GIS technology is critical when mapping well sites for drilling operations. The cost of drilling a dry well can quickly eat into an operation’s budget. However, a professional land surveyor can use GIS mapping to leverage central geological and physical datasets to help analyze, summarize, and make determinations more effective planning.
Finding the Right Location
Geologists typically analyze the prospective well drilling area by checking rock and soils types, land terrain, as well as the gravitational and magnetic area fields. Geologists perform seismic surveys and test for hydrocarbons in and around the site. Seismic surveys are not fool proof as they may find what appears to be an excellent reserve trap but which may turn out to be dry when drilled. Dry holes are the lack of charging or breaching of previously charged reservoirs where the hydrocarbons have escaped. Geochemical soil gas surveys used in conjunction with seismic surveys can significantly improve successful hydrocarbon exploration ratios and reduce “dry hole” risk.
Once geologists select the prospective well drilling location, surveyors are called to stake the well site. It is the job of professional land surveyors to prepare 2D and 3D mappings. A plat map, stamped and signed by one of the licensed land surveyors, showing the staked well location is required by various states prior to drilling. This provides insurance of the correct location, to the best of the geologist and land surveyor’s knowledge. Erroneous information may result in the drilling company losing the ability to hydraulically fracture all segments of the downhole well lateral, or encounter a dry well. It is not uncommon for a well to be relocated several times on the surface before drilling. Accurate documentation is vital.
Prior to Drilling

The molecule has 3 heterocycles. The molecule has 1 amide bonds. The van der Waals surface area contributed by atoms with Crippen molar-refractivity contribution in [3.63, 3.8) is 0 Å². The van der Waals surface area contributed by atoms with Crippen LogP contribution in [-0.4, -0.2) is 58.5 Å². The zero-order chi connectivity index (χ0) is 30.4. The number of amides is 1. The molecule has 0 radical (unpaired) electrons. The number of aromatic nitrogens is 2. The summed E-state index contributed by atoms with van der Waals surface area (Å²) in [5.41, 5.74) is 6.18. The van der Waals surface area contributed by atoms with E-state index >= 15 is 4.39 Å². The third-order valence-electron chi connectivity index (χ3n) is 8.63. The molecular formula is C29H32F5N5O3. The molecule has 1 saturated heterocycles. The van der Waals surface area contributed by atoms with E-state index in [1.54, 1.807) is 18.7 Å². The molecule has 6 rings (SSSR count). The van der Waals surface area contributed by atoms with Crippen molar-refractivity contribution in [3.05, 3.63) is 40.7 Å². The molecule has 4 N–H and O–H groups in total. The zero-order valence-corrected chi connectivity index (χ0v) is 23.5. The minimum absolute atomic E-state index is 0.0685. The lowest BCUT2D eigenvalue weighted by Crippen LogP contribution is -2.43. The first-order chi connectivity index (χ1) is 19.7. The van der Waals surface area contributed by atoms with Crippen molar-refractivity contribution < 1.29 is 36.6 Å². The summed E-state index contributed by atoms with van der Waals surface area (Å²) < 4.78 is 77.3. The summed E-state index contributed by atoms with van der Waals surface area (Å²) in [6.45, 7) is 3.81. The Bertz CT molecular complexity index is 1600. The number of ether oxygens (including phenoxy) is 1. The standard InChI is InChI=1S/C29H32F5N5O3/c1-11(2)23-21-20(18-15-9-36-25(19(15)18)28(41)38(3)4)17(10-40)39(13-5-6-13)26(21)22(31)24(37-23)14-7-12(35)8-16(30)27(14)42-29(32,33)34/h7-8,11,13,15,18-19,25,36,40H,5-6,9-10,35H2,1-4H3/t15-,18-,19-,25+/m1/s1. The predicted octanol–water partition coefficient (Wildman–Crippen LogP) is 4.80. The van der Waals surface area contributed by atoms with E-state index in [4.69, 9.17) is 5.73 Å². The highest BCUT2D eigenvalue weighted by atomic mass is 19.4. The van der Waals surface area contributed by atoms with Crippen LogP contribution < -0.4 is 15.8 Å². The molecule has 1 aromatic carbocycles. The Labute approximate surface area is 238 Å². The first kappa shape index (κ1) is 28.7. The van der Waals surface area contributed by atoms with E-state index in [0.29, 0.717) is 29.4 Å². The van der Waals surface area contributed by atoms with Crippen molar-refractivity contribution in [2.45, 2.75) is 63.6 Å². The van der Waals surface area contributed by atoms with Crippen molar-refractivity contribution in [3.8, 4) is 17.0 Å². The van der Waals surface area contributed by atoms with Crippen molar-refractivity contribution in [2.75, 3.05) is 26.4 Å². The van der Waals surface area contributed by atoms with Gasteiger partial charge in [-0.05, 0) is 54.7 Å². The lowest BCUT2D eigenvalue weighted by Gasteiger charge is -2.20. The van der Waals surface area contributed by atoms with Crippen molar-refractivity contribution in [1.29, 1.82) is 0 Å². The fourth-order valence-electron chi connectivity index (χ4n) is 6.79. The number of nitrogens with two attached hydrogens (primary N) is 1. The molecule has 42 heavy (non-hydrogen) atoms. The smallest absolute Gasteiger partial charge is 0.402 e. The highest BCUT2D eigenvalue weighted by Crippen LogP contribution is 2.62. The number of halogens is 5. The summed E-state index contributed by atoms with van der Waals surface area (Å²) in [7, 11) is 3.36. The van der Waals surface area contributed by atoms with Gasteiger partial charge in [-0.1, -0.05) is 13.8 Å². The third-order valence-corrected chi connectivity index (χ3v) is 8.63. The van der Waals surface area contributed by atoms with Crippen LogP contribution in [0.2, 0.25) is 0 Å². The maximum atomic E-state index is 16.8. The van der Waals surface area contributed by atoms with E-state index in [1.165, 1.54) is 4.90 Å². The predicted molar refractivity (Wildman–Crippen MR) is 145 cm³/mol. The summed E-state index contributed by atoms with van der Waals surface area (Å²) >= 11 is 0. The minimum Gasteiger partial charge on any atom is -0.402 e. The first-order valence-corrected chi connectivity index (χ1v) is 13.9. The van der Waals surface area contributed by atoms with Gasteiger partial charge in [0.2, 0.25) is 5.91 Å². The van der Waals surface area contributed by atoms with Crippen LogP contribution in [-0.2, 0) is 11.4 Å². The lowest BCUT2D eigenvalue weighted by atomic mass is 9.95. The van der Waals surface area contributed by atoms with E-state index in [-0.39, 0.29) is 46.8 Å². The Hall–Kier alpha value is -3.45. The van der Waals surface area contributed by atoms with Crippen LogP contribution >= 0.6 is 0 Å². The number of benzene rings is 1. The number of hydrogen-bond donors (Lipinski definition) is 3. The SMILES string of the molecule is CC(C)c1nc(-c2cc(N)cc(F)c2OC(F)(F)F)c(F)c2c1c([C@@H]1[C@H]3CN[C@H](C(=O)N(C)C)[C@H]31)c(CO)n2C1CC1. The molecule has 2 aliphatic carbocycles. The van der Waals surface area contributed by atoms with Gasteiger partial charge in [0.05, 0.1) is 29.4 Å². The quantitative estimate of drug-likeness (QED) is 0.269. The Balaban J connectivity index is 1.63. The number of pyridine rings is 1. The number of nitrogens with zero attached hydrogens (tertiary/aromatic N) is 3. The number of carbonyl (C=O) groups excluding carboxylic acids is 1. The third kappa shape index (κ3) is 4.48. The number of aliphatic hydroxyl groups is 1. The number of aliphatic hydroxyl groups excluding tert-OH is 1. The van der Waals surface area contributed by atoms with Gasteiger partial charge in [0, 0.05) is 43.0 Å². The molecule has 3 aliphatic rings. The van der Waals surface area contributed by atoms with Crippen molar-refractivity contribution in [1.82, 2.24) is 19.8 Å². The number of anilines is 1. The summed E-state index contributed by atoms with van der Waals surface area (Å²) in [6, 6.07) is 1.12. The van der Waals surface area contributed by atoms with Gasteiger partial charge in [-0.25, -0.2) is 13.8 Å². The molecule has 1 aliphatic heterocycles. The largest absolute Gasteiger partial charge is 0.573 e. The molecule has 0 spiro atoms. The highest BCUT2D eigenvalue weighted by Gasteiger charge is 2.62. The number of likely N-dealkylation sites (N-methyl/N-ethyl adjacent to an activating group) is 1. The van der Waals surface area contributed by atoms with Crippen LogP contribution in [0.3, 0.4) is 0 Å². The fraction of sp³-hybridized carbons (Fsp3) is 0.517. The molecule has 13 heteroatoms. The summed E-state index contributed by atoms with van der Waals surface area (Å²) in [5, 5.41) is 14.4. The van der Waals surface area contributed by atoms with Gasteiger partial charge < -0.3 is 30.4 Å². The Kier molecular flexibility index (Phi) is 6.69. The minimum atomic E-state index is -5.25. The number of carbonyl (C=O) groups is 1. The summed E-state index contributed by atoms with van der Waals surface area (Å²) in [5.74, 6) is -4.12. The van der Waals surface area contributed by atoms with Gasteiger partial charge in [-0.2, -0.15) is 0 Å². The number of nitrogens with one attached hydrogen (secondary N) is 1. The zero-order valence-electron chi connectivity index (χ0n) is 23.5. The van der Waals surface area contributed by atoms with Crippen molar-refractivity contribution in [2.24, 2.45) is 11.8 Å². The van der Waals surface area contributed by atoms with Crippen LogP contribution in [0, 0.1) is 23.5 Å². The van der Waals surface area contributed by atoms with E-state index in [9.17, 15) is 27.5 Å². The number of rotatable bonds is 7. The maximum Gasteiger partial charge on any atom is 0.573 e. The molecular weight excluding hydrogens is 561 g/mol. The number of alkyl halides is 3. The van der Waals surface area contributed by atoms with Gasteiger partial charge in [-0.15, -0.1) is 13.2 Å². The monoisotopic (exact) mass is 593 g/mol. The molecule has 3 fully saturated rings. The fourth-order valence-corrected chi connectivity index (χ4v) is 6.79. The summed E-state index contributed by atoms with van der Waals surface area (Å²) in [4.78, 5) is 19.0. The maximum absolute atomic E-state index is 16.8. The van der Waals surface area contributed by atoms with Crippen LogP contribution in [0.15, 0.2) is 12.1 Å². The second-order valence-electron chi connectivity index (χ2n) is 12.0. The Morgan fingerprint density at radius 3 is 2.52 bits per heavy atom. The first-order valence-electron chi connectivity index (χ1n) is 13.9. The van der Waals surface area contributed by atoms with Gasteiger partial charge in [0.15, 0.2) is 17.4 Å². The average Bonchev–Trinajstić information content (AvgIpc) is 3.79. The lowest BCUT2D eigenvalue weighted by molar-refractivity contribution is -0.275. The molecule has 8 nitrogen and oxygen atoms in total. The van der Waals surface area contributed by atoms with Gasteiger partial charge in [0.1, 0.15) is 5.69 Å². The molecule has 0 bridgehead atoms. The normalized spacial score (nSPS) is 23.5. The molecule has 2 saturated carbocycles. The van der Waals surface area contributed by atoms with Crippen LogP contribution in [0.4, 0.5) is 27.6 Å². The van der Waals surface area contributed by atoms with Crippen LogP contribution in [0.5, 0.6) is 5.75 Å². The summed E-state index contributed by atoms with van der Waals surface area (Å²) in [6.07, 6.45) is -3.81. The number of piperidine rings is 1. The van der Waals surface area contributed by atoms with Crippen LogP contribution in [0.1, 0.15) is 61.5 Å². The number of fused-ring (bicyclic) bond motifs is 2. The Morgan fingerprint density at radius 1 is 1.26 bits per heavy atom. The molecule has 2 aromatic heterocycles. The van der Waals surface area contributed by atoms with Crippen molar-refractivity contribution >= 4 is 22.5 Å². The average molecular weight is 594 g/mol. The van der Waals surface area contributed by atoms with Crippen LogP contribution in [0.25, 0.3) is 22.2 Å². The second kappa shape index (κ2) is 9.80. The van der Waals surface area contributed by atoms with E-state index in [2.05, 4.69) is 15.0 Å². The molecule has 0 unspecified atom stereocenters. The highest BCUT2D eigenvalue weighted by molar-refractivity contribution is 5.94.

The drilling site must be prepared and free from hazards. The professional land surveyors should conduct a line location survey in preparation to level the drill site as well as for the excavation of the reserve and settling pits. Access roads and the drill pad must be staked and prepared prior to commencing drilling operations.
Cost and Consequences of Dry Drilling
Drilling risks may be moderate to high depending on the proximity of drilling to existing producing wells. Wildcat or high risk drilling occurs greater than 1.5 miles from the nearest producing oil well or 3 miles from the nearest producing gas well. Conversely, low risk, developmental drilling operations, are within half a mile of oil or within one mile of gas wells already drilled and producing. Geochemistry is not as critical, but is useful in determining where blind compartments of stratigraphic traps lie. Outpost drilling offers moderate risk. Drilling is located within 0.5 – 1.5 miles of the nearest producing oil well or 1-3 miles to the nearest active gas well. Geochemistry is a cost efficient means of locating the extreme limits of newly-discovered fields.
When GIS tools are not used during analysis, dry drilling can occur. Dry drilling is loss of circulation and fluid. Although the well is bored, the fluid does not rise to the top. Operation losses may be as little as a broken drill bit or as major as a damaged wellbore, drill string, snapped pipe, or damaged rig. In terms of barrels per day and revenue, a “minor loss” is considered to upto 470 barrels in a 48 hour period. Severe losses exceed 470 barrels or occur when fluid gushes to the surface and is wasted or lost.
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